# A library that reads incoming scale data from USB

I made a simple C# library which detects incoming data from 1 or 2 scales plugged into a computer's usb.

My main concerns:

1. I feel like I should potentially be using events/delegates to process the data, but I'm not sure how to approach this so would appreciate any advice
2. My error-handling can probably be improved
3. The application is not s flexible as it could be (e.g. I can't customize the serial port initialisation, or acocunt for different formats of data or number of scales attached to the machine)
4. I am returning the read weights as a Microsoft.VisualBasic.Collection, as the library is currently being called by a macro in MS Access. However, if this was to be used by any other application, perhaps it would be better to return a System.Collections.Generic.IEnumerable

The main class to be instantiated and called. It initialises ports in the machine and then we can call the ReadAllWeights method to get the data from any scales that are plugged in

public class ScaleReader
{
private List<Port> ports;
private bool multiScale;

/// <summary>
/// The constructor simply finds all COM ports which are in use and initialises
/// each of them with InitialisePort(string portName).
/// </summary>
{
ports = PortHelper.GetPorts();
multiScale = (ports.Count > 1);
}

/// <summary>
/// Iterates through all COM ports stored in the Ports List field, and
/// calls ReadWeight(SerialPort port) for each one. The values output
/// from ReadWeight are returned as a Microsoft.VisualBasic.Collection.
/// </summary>
/// <remarks>
///     The reason why this method returns a VisualBasic collection rather
///     than a list or anything else is so that the items can be retrieved
///     from inside an MS-Access macro.
/// </remarks>
/// <returns></returns>
{
var weights = new Collection();

ports.ForEach(port

// If there is a mismatch between our weights and the ports, add some
// 0 weights as something has gone wrong (add 2 in case of multiweight)
if (weights.Count != ports.Count)
{
}

return weights;
}
}


### PortHelper.cs

Contains some static methods to assist in dealing with the computer's ports - GetPortNames (self-explanatory) and GetPorts, which uses the port names to return a list of Port objects

class PortHelper
{
/// <summary>
/// </summary>
/// <returns></returns>
private static List<string> GetPortNames()
{
var portNameList = new List<string>();
try
{
var portNames = SerialPort.GetPortNames();
portNameList = portNames.ToList();
}
catch (System.ComponentModel.Win32Exception w32Ex)
{
var error = new Error();
error.Log(w32Ex, "Could not enumerate ports",
"Failed to call SerialPort.GetPortNames() in PortHelper.cs");
}
catch (ArgumentNullException nEx)
{
var error = new Error();
error.Log(nEx, "Could not convert ports to list",
"Failed to call ToList() on SerialPort.GetPortNames() in PortHelper.cs");
}
return portNameList;
}

/// <summary>
/// Gets a list of ports from GetPortNames() and then returns
/// a list of ports based on those names
/// </summary>
/// <param name="portNames"></param>
/// <returns></returns>
internal static List<Port> GetPorts()
{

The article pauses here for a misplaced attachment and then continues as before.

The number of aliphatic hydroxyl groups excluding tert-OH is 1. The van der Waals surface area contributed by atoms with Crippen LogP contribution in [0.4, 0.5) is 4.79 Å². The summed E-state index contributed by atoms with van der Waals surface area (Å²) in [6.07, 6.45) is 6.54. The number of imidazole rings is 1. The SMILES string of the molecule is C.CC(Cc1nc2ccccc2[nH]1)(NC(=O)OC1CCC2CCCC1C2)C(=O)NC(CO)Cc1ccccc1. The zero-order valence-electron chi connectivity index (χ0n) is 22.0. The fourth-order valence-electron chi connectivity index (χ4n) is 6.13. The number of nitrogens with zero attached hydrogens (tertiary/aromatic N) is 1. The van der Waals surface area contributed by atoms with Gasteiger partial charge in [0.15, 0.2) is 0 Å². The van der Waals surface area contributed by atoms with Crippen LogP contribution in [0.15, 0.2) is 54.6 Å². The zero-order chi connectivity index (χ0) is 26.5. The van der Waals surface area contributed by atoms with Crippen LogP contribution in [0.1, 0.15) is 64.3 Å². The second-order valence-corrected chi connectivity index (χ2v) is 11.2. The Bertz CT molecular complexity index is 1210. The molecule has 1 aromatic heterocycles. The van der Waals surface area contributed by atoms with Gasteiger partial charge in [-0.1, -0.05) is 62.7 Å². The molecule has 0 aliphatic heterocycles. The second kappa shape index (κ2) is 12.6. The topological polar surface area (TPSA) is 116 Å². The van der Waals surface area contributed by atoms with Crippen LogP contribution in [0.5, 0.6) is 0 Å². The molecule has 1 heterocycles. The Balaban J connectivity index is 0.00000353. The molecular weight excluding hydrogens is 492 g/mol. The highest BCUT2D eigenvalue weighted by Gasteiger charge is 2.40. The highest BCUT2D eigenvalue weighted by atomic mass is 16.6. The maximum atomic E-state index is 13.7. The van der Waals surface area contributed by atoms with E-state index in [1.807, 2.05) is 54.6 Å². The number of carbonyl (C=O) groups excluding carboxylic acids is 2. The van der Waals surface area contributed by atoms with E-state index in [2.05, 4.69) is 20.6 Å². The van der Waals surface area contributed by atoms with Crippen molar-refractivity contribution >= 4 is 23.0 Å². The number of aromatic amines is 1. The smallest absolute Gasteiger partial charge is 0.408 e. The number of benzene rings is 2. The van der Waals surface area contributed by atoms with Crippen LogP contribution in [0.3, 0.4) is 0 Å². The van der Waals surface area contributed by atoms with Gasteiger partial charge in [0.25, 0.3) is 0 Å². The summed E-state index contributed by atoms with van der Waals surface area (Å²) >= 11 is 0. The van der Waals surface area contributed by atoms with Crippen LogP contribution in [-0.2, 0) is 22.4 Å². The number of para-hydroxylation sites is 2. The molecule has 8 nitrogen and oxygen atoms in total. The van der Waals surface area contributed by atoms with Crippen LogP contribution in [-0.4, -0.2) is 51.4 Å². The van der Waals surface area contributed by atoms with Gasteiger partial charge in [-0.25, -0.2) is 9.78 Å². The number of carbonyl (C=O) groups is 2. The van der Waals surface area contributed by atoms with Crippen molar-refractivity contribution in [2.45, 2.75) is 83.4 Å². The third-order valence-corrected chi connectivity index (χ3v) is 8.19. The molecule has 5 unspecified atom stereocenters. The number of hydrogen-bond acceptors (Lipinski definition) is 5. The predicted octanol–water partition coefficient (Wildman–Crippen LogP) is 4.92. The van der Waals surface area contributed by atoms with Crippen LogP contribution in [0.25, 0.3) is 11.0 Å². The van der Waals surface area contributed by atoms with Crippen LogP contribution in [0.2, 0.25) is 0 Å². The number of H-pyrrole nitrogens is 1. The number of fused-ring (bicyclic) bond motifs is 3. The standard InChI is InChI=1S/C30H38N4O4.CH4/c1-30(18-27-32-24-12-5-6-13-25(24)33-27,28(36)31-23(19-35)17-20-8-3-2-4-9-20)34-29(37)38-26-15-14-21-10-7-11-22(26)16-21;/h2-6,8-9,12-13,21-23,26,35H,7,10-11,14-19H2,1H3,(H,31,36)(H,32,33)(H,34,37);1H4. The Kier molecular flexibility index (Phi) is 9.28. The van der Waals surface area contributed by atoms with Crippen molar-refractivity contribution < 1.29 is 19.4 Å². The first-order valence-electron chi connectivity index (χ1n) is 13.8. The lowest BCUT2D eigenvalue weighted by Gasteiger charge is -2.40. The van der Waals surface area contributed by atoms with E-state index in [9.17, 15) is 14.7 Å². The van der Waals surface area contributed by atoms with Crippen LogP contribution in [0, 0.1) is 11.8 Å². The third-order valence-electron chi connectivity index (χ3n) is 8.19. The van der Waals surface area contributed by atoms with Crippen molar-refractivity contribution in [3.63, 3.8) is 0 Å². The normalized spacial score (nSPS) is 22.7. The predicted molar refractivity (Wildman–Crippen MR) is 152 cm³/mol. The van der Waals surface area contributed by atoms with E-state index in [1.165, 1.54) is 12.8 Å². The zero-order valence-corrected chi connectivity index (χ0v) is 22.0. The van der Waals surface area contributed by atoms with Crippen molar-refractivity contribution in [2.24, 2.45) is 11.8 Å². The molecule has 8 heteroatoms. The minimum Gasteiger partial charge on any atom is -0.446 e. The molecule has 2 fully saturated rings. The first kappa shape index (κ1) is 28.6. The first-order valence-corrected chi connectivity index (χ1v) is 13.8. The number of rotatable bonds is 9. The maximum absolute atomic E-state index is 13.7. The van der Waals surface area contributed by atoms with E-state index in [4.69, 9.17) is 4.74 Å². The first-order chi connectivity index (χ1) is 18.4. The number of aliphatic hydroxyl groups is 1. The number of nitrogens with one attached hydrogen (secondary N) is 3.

var portNames = GetPortNames();
var ports = new List<Port>();

if (portNames.Count < 1)
{
MessageBox.Show("Could not find any connected scales.");
}
else
{
portNames.ForEach(portName =>
}
return ports;
}
}


### port.cs

This represents an instance of a SerialPort, and contains some methods used by the scale reader, e.g. ReadWeight - which attempts to process the incoming string data. There is some concern that this depends on the configuration of the scale/port, but I'm not sure what the best way would be to handle this. The Multiscale option specified whether or not the computer is expected to have more than 1 scale plugged in

class Port
{
public SerialPort COMPort;
const decimal ErrorValue = -999;

public Port(string portName)
{
Name = portName;
COMPort = new SerialPort()
{
PortName = Name,
BaudRate = 9600,
Parity = Parity.None,
DataBits = 8,
StopBits = StopBits.One,
Encoding = Encoding.ASCII,
Handshake = Handshake.None,
RtsEnable = true,
};
}

/// <summary>
/// Open the given port and get the weight output, returning it as
/// a decimal.
/// </summary>
/// <param name="port"></param>
/// <returns></returns>
{
var scaleDecimal = ErrorValue;
var giveup = 0;
Open();

if (COMPort.IsOpen)
{
using (COMPort)
{
while (scaleDecimal == ErrorValue && giveup < 20)
{
scaleDecimal = ConvertStringToDecimal(scaleStringData);
giveup++;
}
}
}
else
{
var error = new Error();
error.Log(new Exception("the port wa s not open when checking it to read"),
"Port is not open", $"{COMPort.PortName}"); } if (COMPort.IsOpen) { Close(); } return scaleDecimal; } private decimal ConvertStringToDecimal(string scaleStringData) { if (!Decimal.TryParse(scaleStringData, out decimal outDecimal)) outDecimal = 0; return outDecimal; } /// <summary> /// Opens the current Port's SerialPort (COMPort) /// </summary> private void Open() { try { COMPort.Open(); } catch (InvalidOperationException) // The port is already open { return; } catch (ArgumentException argEx) { var error = new Error(); error.Log(argEx,$"Could not open port {COMPort.PortName}",
$"Port name: {Name} COMPort name: {COMPort.PortName}"); } catch (Exception ex) { var error = new Error(); error.Log(ex,$"Could not open port {COMPort.PortName}",
$"IsOpen: {COMPort.IsOpen}"); } } private void Close() { try { COMPort.Close(); } catch (Exception ex) { var error = new Error(); error.Log(ex,$"Could not close port {COMPort.PortName}",